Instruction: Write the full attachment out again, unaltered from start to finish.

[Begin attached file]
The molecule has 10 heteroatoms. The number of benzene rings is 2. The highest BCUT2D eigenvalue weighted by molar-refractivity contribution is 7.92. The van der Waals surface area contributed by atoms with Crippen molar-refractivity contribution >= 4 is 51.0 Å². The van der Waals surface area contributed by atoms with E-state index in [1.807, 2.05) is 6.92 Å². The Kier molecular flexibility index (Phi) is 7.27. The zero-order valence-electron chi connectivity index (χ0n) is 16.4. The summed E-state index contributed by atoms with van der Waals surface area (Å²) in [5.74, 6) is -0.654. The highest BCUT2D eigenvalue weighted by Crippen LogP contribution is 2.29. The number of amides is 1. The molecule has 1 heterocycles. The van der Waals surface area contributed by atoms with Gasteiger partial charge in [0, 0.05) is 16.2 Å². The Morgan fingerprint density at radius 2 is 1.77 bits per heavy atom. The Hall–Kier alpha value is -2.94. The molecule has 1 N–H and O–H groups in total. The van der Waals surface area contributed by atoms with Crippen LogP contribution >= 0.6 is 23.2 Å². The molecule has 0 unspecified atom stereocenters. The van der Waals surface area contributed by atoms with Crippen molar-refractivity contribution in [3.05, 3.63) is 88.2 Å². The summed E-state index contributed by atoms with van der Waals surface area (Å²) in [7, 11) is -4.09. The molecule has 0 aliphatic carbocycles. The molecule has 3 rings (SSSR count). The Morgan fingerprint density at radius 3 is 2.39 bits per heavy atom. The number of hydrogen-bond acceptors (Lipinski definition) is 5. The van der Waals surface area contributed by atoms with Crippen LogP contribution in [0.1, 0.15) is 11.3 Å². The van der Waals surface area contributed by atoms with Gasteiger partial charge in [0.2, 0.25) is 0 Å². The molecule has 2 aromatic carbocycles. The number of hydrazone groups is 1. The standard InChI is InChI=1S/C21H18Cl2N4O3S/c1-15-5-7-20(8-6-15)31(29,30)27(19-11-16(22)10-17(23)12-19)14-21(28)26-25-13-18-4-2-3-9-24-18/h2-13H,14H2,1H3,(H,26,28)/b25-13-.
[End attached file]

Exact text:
The molecule has 10 heteroatoms. The number of benzene rings is 2. The highest BCUT2D eigenvalue weighted by molar-refractivity contribution is 7.92. The van der Waals surface area contributed by atoms with Crippen molar-refractivity contribution >= 4 is 51.0 Å². The van der Waals surface area contributed by atoms with E-state index in [1.807, 2.05) is 6.92 Å². The Kier molecular flexibility index (Phi) is 7.27. The zero-order valence-electron chi connectivity index (χ0n) is 16.4. The summed E-state index contributed by atoms with van der Waals surface area (Å²) in [5.74, 6) is -0.654. The highest BCUT2D eigenvalue weighted by Crippen LogP contribution is 2.29. The number of amides is 1. The molecule has 1 heterocycles. The van der Waals surface area contributed by atoms with Gasteiger partial charge in [0, 0.05) is 16.2 Å². The Morgan fingerprint density at radius 2 is 1.77 bits per heavy atom. The Hall–Kier alpha value is -2.94. The molecule has 1 N–H and O–H groups in total. The van der Waals surface area contributed by atoms with Crippen LogP contribution >= 0.6 is 23.2 Å². The molecule has 0 unspecified atom stereocenters. The van der Waals surface area contributed by atoms with Crippen molar-refractivity contribution in [3.05, 3.63) is 88.2 Å². The summed E-state index contributed by atoms with van der Waals surface area (Å²) in [7, 11) is -4.09. The molecule has 0 aliphatic carbocycles. The molecule has 3 rings (SSSR count). The Morgan fingerprint density at radius 3 is 2.39 bits per heavy atom. The number of hydrogen-bond acceptors (Lipinski definition) is 5. The van der Waals surface area contributed by atoms with Crippen LogP contribution in [0.1, 0.15) is 11.3 Å². The van der Waals surface area contributed by atoms with Gasteiger partial charge in [0.2, 0.25) is 0 Å². The molecule has 2 aromatic carbocycles. The number of hydrazone groups is 1. The standard InChI is InChI=1S/C21H18Cl2N4O3S/c1-15-5-7-20(8-6-15)31(29,30)27(19-11-16(22)10-17(23)12-19)14-21(28)26-25-13-18-4-2-3-9-24-18/h2-13H,14H2,1H3,(H,26,28)/b25-13-.